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Aquatic Microbial Ecology

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AME 76:149-161 (2015)  -  DOI:

Coral-associated viruses and bacteria in the Ha Long Bay, Vietnam

The Thu Pham1, Van Thuoc Chu1, Thi Viet Ha Bui2, Thanh Thuy Nguyen3, Quang Huy Tran3, Thi Ngoc Mai Cung4, Corinne Bouvier5, Justine Brune5, Sebastien Villeger5, Thierry Bouvier5, Yvan Bettarel5,*

1Institute of Marine Environment and Resources (IMER), Vietnam Academy of Science and Technology (VAST), Haiphong, Vietnam
2Hanoi University of Science, Vietnam National University (VNU), Hanoi, Vietnam
3National Institute of Hygiene and Epidemiology (NIHE), Hanoi, Vietnam
4Institute of Biotechnology (IBT), VAST, Hanoi, Vietnam
5UMR MARBEC, Institut de Recherche pour le Développement (IRD), CNRS, Université Montpellier, France
*Corresponding author:

ABSTRACT: Viruses inhabiting the surface mucus layer of scleractinian corals have received little ecological attention so far. Yet they have recently been shown to be highly abundant and could even play a pivotal role in coral health. A fundamental aspect that remains unresolved is whether their abundance and diversity change with the trophic state of their environment. The present study examined the variability in the abundance of viral and bacterial epibionts on 13 coral species collected from 2 different sites in the Ha Long Bay, Vietnam: one station heavily affected by anthropogenic activity (Cat Ba Island) and one protected offshore station (Long Chau Island). In general, viral abundance was significantly higher in coral mucus (mean = 10.6 ± 2.0 × 107 virus-like particles ml–1) than in the surrounding water (5.2 ± 1.3 × 107 virus-like particles ml–1). Concomitantly, the abundance and community diversity (inferred from phylogenetic and morphological analyses) of their mucosal bacterial hosts strongly differed from their planktonic counterparts. Surprisingly, despite large differences in water quality and nutrient concentrations between Cat Ba and Long Chau, there were no significant differences in the concentrations of epibiotic viruses and bacteria measured in the only 2 coral species (i.e. Pavona decussata and Lobophyllia flabelliformis) that were common at both sites. The ability of corals to shed bacteria to compensate for their fast growth in nutrient-rich mucus is questioned here.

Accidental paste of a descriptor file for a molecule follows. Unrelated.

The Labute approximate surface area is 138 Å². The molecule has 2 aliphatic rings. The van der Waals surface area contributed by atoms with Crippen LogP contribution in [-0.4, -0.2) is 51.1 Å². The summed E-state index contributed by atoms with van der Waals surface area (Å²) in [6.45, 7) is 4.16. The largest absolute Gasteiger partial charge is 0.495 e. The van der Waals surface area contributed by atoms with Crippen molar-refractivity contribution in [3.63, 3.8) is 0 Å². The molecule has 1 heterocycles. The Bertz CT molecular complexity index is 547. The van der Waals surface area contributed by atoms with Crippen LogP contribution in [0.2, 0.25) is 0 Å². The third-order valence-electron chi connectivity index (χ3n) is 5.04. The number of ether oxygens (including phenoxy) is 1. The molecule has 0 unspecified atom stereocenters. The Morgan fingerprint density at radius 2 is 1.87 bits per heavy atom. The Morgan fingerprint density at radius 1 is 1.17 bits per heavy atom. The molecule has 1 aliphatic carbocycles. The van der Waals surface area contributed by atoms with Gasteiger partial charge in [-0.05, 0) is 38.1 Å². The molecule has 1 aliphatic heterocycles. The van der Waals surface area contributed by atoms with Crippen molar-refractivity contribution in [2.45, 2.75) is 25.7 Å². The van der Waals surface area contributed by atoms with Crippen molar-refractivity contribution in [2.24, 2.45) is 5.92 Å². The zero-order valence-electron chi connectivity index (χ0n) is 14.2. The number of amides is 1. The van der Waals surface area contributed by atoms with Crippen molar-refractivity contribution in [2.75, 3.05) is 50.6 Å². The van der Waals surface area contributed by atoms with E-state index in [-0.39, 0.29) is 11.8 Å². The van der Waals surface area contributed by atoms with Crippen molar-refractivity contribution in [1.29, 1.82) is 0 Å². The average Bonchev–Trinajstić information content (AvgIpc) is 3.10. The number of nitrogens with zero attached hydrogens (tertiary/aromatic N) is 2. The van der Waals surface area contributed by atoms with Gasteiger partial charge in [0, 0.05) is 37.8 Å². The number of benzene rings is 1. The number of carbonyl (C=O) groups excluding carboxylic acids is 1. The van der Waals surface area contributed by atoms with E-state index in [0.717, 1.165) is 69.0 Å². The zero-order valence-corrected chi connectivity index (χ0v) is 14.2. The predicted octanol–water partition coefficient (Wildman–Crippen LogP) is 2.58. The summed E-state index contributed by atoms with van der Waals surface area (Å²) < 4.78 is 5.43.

KEY WORDS: Viruses · Coral-associated bacteria · Mucus · Symbionts · Coral reefs

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Cite this article as: Pham TT, Chu VT, Bui TVH, Nguyen TT and others (2015) Coral-associated viruses and bacteria in the Ha Long Bay, Vietnam. Aquat Microb Ecol 76:149-161.

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